Sadness is a natural human emotion. It is most often a temporary state, benign and without risk. But if this feeling settles permanently or worsens, it is important to confide in and/or consult a health professional.
Sadness is an emotion, which reflects emotional pain associated with or characterized by feelings of hopelessness, grief, helplessness, and disappointment. It can be manifested by crying, loss of appetite, or loss of vitality. In the most severe cases, sadness can lead to more or less profound lethargy, as well as social isolation.
The causes of the feeling of sadness are multiple and can vary from one individual to another. Certain crucial stages of life, for example, are traditionally accompanied by this emotion. Let us mention in particular:
- the loss of a loved one and the grieving process that follows is accompanied by a feeling of deep sadness which disappears with time and the acceptance of the disappearance. But this feeling can resurface from time to time when one recalls memories;
- a change of life with major upheavals, such as a move or the end of studies which can be accompanied by the sadness in the face of nostalgia for the good times past;
- the birth of a child and the hormonal changes it entails can cause many mothers to feel sad. In many cases, these “baby blues” do not last and disappear in the weeks following delivery. If it settles more deeply and over time, we then speak of postpartum depression;
- or even a breakup in love or friendship, which is experienced as mourning and most often leads to a feeling of sadness.
Note that depression is a severe form of sadness that is accompanied by negative and devaluing thoughts, a feeling of despair, and many symptoms, such as loss of sleep, appetite, or even morbid thoughts. The disease sets in chronically and must be clearly differentiated from a temporary “blues” or the sadness felt when faced with the loss of a loved one, for example.
Evolution and possible complications
The feeling of sadness, even without being associated with depression, can lead to risky behaviors for the person concerned, such as:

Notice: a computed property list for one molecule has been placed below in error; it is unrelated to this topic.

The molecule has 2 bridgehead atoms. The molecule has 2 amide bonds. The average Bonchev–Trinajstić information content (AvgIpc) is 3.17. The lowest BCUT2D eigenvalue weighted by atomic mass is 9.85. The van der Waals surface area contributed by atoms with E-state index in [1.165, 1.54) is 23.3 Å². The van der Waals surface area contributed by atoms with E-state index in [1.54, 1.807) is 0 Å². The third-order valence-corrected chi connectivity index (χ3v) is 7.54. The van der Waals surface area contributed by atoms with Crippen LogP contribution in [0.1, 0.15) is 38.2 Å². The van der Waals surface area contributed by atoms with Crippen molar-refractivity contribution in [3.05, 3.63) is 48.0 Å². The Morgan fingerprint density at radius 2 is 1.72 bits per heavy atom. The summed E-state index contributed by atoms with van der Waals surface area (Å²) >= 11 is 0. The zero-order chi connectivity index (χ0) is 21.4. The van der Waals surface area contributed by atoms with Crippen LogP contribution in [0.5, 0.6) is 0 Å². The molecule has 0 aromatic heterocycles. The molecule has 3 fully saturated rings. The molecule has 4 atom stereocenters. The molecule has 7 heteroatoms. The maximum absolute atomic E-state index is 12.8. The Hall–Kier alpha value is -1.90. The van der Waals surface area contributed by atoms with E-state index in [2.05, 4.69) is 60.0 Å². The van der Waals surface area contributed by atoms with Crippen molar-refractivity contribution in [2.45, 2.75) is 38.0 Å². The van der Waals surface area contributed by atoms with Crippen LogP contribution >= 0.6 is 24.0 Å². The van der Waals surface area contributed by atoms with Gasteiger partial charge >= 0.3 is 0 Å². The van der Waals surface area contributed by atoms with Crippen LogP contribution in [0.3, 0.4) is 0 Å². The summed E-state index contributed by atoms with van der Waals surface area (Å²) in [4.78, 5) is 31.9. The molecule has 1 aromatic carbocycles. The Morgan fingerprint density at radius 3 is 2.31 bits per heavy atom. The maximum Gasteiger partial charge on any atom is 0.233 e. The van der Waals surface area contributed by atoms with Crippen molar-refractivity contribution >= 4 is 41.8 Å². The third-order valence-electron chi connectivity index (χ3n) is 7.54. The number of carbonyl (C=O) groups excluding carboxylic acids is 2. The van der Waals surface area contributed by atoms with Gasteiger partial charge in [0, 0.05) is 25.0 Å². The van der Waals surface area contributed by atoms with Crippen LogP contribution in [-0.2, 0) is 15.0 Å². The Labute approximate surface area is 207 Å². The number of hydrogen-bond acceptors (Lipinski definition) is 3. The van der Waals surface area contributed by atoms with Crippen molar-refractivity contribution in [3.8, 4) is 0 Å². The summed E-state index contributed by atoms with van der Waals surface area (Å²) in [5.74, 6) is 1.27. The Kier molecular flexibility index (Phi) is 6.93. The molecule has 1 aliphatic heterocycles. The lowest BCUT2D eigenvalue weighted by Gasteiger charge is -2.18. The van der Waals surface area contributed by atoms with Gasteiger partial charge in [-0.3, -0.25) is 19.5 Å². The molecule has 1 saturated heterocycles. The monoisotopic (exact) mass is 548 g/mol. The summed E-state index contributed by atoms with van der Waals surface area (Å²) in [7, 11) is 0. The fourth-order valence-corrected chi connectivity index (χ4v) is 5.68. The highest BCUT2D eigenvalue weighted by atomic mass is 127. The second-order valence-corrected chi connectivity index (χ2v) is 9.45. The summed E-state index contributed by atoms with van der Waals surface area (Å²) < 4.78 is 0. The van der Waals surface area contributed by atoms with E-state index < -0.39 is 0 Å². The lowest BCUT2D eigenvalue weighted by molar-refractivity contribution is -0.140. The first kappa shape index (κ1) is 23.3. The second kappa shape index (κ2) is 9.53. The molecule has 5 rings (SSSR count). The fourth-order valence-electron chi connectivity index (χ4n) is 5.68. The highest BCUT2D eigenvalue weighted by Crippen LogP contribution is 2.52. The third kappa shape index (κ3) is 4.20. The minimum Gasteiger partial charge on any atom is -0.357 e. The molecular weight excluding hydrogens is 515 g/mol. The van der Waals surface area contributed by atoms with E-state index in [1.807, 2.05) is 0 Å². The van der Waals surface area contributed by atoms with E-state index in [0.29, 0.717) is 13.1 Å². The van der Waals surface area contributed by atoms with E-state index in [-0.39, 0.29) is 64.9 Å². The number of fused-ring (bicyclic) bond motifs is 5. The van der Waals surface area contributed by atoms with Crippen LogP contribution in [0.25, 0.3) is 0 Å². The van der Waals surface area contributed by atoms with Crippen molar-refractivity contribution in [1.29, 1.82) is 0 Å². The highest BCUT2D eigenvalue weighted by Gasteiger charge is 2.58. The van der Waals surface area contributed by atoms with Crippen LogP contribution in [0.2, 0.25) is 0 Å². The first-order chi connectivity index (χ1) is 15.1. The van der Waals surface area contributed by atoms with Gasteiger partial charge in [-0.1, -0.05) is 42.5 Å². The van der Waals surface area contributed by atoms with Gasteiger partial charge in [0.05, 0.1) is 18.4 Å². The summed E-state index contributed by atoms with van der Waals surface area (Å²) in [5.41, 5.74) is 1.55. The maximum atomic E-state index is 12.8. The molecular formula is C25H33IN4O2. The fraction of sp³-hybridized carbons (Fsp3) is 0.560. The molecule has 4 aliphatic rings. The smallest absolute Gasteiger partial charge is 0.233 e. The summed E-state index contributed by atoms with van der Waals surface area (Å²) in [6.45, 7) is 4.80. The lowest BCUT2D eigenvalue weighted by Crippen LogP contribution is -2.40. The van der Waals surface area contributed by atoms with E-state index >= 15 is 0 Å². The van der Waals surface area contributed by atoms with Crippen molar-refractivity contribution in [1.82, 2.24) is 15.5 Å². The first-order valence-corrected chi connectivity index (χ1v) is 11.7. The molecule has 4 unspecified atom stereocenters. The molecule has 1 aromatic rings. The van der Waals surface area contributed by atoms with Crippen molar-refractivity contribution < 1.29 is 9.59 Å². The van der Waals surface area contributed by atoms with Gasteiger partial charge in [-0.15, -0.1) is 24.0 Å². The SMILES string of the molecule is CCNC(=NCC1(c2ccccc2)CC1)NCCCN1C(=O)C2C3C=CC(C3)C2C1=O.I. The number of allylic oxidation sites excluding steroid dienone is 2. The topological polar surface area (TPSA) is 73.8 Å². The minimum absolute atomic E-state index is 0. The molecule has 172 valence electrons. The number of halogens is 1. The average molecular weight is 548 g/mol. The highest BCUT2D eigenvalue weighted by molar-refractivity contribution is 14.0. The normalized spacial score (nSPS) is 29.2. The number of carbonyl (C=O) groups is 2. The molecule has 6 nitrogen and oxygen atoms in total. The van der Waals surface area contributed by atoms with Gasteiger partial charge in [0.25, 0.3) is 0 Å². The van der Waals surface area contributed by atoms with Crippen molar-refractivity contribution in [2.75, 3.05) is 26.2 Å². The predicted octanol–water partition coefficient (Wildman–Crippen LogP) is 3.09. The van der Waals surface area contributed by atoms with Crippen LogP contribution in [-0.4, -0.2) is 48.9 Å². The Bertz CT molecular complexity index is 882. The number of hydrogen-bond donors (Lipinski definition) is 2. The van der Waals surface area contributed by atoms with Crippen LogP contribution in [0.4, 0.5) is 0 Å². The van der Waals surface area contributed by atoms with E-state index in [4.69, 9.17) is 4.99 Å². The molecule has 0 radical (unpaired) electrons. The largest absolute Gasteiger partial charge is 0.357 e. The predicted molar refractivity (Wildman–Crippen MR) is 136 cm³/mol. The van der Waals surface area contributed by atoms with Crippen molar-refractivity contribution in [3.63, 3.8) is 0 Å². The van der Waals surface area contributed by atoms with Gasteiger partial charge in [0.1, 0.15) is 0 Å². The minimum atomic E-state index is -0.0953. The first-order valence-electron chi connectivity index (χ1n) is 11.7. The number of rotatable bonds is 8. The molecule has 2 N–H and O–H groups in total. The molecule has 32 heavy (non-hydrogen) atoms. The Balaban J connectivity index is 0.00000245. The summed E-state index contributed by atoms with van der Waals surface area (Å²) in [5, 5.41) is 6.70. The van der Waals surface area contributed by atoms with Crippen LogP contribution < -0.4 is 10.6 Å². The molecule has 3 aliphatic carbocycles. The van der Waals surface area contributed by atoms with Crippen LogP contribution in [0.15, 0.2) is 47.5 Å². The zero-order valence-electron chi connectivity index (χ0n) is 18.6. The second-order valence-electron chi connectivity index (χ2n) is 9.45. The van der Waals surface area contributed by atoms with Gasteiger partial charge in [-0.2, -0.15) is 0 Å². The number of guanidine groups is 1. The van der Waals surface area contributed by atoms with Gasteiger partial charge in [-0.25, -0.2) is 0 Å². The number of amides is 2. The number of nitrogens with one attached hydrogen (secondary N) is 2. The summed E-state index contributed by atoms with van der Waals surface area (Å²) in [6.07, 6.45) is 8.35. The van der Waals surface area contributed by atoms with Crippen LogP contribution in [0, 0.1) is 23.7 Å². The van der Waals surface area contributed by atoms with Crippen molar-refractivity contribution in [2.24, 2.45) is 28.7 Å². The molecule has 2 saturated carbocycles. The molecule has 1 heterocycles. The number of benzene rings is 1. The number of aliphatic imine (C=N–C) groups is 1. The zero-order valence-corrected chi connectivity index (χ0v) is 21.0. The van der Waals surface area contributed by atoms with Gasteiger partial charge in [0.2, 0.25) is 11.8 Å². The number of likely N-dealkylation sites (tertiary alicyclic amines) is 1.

- drug or alcohol use;
- social isolation and loneliness;
- inactivity or procrastination;
- or a decrease in appetite.
Treatment and prevention: what solutions?
Everyone can one day or another be confronted, during their life, with experiences or difficult moments that will generate a feeling of sadness. In most cases, this feeling is healthy and will go away with time and acceptance. However, even though sadness is a normal emotion that we all feel, there are certain actions that we can take in everyday life that can help limit this feeling. For instance :
- have a healthy and balanced diet;
- take care of the quality and quantity of daily sleep;
- exercise daily;
- take time to unwind and relax through recreational activities;
- take the time to notice the good things in life and the small victories it offers;
- develop their social life and human contacts;
- sharing feelings with someone who cares – like a relative or close friend. Talking to a professional, such as a doctor or counselor can also help analyze the origins of this feeling of sadness;
- or even be in contact with Nature during walks in the forest, in a park, or during hikes. These simple behaviors have been identified as beneficial for mental and physical health (the Japanese speak of Shinrin-Yoku, literally “forest bathing”).
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